Russia is crushing dissent and inciting fear amongst the Ukrainian people: UK statement to the OSCE
Ambassador Neil Holland calls for the immediate release of those detained by Russia as part of its continued war of aggression against Ukraine.
As part of Russia’s strategy to crush dissent and incite fear amongst the Ukrainian people, it has carried out enforced disappearances, torture, arbitrary detentions, and judicial harassment. Russia began its campaign when it illegally annexed Crimea. These practices first utilised on the Peninsula, are now widely used in the Ukrainian territories temporarily under Russian control.
It is reported that since the start of Russia’s illegal war, Russia has detained over 20,000 Ukrainian civilians. Many are being held on politically motivated charges for peacefully exercising their human rights and fundamental freedoms. Crimean Tatars and those who defend their rights have faced the brunt of Russian persecution.
In Crimea, the human rights organization, Zmina, reports that Russia is holding 186 political prisoners, including 21 in need of urgent medical care. Furthermore, the Russian authorities are illegally transporting prisoners thousands of miles away from their families and legal representatives to remote areas of Russia.
In 2021, Russia detained Nariman Dzhelyal, the first deputy of the Mejlis of Crimean Tatar People, and activist cousins Asan and Aziz Akhmetov. Despite international condemnation, the Russian authorities have maintained unfounded charges against these men, sentencing them to 17, 15 and 13 years in prison, respectively. Their ordeal has only intensified with Nariman and Aziz being sent to Minusinsk in Eastern Siberia, and Asan to the notorious Vladimir Central Prison.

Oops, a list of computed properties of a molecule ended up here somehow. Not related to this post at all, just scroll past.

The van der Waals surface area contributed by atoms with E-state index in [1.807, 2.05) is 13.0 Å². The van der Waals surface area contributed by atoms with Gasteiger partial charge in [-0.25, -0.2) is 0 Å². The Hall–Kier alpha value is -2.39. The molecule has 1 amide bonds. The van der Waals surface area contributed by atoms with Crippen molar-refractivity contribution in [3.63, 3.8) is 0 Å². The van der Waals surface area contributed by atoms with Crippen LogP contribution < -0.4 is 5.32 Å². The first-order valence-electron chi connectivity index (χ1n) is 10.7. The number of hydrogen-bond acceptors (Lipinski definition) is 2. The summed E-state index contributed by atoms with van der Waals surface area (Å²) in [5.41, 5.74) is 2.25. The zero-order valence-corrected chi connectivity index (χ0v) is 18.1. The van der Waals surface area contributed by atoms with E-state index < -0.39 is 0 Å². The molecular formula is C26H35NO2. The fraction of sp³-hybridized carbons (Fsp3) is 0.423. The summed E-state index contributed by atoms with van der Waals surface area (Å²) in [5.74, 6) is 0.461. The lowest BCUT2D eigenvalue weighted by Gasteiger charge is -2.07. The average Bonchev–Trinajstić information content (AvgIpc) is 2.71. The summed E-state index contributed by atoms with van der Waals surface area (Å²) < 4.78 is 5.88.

Another victim of Russia’s barbarity is Serhiy Tsihipa, a pro-Ukrainian activist and journalist from Nova Kakhovka who was detained in Kherson and transferred to Crimea in March 2022. Serhiy’s relatives lost all communication with him, left completely unaware of his condition and whereabouts until he appeared in a Russian propaganda video. Last month, Serhiy was unjustly sentenced to 13 years in prison. With no access to him, his relatives fear for his safety.
The recent UN Commission of Inquiry on Ukraine found further evidence of the Russian Federation’s use of torture in detention facilities. Former detainees detailed harrowing experiences of “torture rooms” with pliers, knives, saws, and cutters. And we should not forget Dzhemil Gafarov and Kostiantyn Shiring who died earlier this year in Russian detention. Those responsible must be held to account.
Mr Chair, against the backdrop of this awful record of human rights abuses it is worth noting that this week – on 30 October – Russia marked its Day of Remembrance of the Victims of Political Repressions under the USSR. We must do all we can to honour the victims of the past by fighting against oppression today. The UK calls for the release of all who have defended human rights and democracy across Ukraine, Russia and the OSCE region. This includes Vladimir Kara-Murza, Alexei Navalny, Ilya Yashin, Maria Ponomarenko, and the three OSCE Special Monitoring Mission members, as well as over 1,400 political prisoners in Belarus.
All those detained on politically motivated charges must be freed, immediately and unconditionally. We will never tire of speaking out against internal and external repression of fundamental rights. Thank you, Mr Chair.